Words by Katy Roberts
Adapted by Paul Allen and based on a screenplay by Mark Herman, this touring production of Brassed Off, based off the 1996 film of the same name, ends it’s tour run, very aptly, in Sheffield. Set in the fictional village of Grimley (which itself is based on the South Yorkshire village of Grimethorpe) in 1992, Grimley Colliery is under threat of closure and the future of the colliery brass band hangs in the balance. The miners are torn between redundancy packages of £23,000 and the picket lines, and with the national brass band competition drawing ever-nearer, band-leader Danny’s hopes of winning seem like nothing more than a distant dream. But the arrival of flugelhorn-playing Gloria Mullens shakes up the tightly-knit community, bringing romance, hope and controversy as the Grimley Colliery band faces collapse.
Directed by Damian Cruden, this is a story which resonates deeply with many people, proven by the sold-out audience at Thursday night’s performance. The group of miners are played wonderfully by a range of actors, but it is Andrew Dunn and John McArdle as Phil and Danny, respectively, which give the production it’s real heart. Phil is a man who is torn between providing for his family, and pleasing Danny, his father, who values the success of the Grimley Colliery band over all else. He is a sympathetic character, and easy to empathise with, especially during the play’s darkest moments. Similarly, McArdle’s portrayal of Danny is heart-wrenching to watch, because there is nothing the audience wants more than to see Danny’s dream come true, after all these years, and all his effort.
Rebecca Clay as Sandra, Phil’s wife, also puts in a fantastic performance as we see her fall into despair over her husband’s actions, and her desperation to want to be able to provide a better life for her children. Clara Darcy as Gloria is also wonderful, capturing the character’s devastation at being ostracised from the community due to a case of misunderstanding over the pit’s closure. The one jarring aspect of the production is the inclusion of the character of Shane, Sandra and Phil’s eight year old son, played by Luke Adamson, a 24 year old actor, in a narrator-style role. The role feels unnecessary and superfluous to the production, and the age gap between the actor and the character being portrayed just feels odd.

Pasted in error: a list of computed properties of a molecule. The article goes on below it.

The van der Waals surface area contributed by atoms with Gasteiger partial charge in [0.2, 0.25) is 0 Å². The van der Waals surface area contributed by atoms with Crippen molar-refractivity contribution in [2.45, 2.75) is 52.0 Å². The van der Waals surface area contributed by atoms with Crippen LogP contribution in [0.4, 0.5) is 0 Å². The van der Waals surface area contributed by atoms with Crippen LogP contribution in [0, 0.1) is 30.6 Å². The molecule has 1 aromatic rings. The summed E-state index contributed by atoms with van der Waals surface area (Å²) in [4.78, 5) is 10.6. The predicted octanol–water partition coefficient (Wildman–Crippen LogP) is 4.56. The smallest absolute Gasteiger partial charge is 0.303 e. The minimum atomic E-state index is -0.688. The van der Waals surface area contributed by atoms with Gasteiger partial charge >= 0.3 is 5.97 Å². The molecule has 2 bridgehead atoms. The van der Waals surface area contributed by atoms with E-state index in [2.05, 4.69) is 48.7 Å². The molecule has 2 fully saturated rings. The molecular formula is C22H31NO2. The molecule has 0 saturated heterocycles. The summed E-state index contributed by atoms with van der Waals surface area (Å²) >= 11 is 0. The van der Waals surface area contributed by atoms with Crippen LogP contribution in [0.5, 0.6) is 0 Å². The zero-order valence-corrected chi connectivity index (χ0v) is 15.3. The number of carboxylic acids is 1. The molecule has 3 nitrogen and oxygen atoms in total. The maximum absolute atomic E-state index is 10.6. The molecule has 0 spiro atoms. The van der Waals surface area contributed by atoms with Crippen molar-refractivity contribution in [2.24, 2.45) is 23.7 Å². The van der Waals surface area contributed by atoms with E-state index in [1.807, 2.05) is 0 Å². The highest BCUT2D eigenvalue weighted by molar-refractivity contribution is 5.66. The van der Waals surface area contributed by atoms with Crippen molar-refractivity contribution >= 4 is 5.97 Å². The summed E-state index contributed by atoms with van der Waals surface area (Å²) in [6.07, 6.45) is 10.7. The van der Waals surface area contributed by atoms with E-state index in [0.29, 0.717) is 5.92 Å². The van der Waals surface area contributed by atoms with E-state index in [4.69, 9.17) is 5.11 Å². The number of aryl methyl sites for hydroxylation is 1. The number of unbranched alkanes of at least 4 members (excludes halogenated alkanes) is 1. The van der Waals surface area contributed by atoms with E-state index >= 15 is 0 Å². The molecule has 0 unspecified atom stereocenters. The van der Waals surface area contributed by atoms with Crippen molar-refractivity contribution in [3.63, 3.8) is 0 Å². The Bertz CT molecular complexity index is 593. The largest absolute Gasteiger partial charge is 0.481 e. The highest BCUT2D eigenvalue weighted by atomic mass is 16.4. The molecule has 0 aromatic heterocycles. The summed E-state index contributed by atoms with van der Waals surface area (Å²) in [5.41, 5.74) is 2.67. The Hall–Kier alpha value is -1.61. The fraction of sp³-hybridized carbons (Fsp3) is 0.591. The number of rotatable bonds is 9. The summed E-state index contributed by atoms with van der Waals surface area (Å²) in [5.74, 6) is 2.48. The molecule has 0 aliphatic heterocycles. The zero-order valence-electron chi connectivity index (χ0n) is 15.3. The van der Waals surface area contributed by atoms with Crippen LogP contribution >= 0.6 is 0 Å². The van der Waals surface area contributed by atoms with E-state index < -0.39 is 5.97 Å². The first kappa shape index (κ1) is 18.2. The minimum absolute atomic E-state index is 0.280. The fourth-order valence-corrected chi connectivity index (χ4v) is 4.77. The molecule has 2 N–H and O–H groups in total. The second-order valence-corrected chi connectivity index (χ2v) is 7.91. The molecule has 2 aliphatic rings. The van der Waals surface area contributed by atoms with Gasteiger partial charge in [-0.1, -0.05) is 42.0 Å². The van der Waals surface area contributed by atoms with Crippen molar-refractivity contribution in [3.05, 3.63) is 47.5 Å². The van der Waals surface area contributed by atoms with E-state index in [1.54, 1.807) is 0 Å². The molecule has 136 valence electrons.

However, it is the Newstead Brass Band who make this production truly shine. With all of the songs so well-loved from the film, the first time the band strikes up in the first rehearsal scene of the show, the emotion throughout the audience is palpable, especially during Gloria’s flugelhorn solo which was mimed in the 1996 but is played for real onstage by Darcy. Truly a goosebump moment. And these moments continue throughout, every time the band perform, showcasing just how wonderful brass music can be. The production’s finale, ending with a rendition of Land of Hope and Glory as in the film, is hugely emotional and really hits home the gravity of what the pit closure means to each and every member of the band, and what winning the National Championships means to them, too.
Like the film, Brassed Off is a heartwarming production which examines the impact of the closure of the coal mines during the mid-1990s and the impact it had on whole communities and families, using relatable, likeable characters, which makes their plight all the more emotional to watch, and their successes even sweeter. But it is Newstead Brass Band who are the stars of the show here, lifting a great story to even greater heights, packing a real emotional punch within a story that resonates with thousands of people across South Yorkshire and beyond.